About anorexia nervosa

Anorexia nervosa is a serious psychiatric disorder characterized by low body weight, fear of weight gain and a seeming indifference to the seriousness of the illness. Anorexia nervosa occurs in about 1% of the population and affects females and males of all ages.

Facts and figures about anorexia nervosa

• Anorexia nervosa is not a choice. Anorexia nervosa is not about physical appearances and wanting to achieve a societal thin ideal.
Anorexia nervosa is a serious biologically based mental illness that robs millions of women and men worldwide of their lives every year.
• Anorexia afflicts approximately 1% of the population.
• Women are between five to nine times more likely to develop anorexia nervosa than men.
• Although adolescent and young adult women are most commonly afflicted, it can strike at any time. Anorexia does not discriminate on the basis of age, sex, race, ethnicity, or socioeconomic status.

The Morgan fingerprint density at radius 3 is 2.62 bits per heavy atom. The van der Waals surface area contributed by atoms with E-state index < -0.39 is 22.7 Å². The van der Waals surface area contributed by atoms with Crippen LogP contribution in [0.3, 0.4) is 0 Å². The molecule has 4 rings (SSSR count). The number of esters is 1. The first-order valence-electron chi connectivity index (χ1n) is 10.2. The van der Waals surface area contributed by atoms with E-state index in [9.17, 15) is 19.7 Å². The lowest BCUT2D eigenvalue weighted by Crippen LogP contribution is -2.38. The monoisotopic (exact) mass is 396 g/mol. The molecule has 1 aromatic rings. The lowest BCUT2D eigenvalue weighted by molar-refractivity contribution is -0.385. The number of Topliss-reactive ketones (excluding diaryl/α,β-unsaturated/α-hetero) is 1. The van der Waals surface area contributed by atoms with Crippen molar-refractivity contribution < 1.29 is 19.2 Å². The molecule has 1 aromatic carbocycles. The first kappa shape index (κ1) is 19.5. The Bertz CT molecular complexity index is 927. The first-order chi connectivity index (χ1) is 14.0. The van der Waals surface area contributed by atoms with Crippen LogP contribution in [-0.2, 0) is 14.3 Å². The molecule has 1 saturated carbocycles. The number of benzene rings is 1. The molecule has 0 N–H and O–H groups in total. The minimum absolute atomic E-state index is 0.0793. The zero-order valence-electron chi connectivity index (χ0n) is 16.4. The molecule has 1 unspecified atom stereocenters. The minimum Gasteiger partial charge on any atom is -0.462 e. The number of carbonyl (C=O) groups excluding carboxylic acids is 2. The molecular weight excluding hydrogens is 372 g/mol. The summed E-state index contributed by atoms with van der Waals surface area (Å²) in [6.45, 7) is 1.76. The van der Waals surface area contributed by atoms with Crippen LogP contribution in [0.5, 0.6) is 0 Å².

• Anorexia has the highest mortality rate of any psychiatric illness — about 5 per cent per decade.
• Individuals with anorexia nervosa are over 18 times more likely to commit suicide than their peers.
• Anorexia nervosa is heritable; genes play a role.
• We have identified no medications that are effective in the treatment of anorexia nervosa.
• Family based treatment is the treatment of choice for youth with anorexia nervosa.
• We know less about best practices for the treatment of anorexia nervosa in adults.
• Of those who survive, about 25% of individuals with anorexia nervosa make a full recovery, about 50% experience remission with some lingering symptoms, and 25% develop a chronic unremitting course.
• Eating disorders affect nearly 4 times as many children and adolescents as diabetes and 11 times as many children as cancer.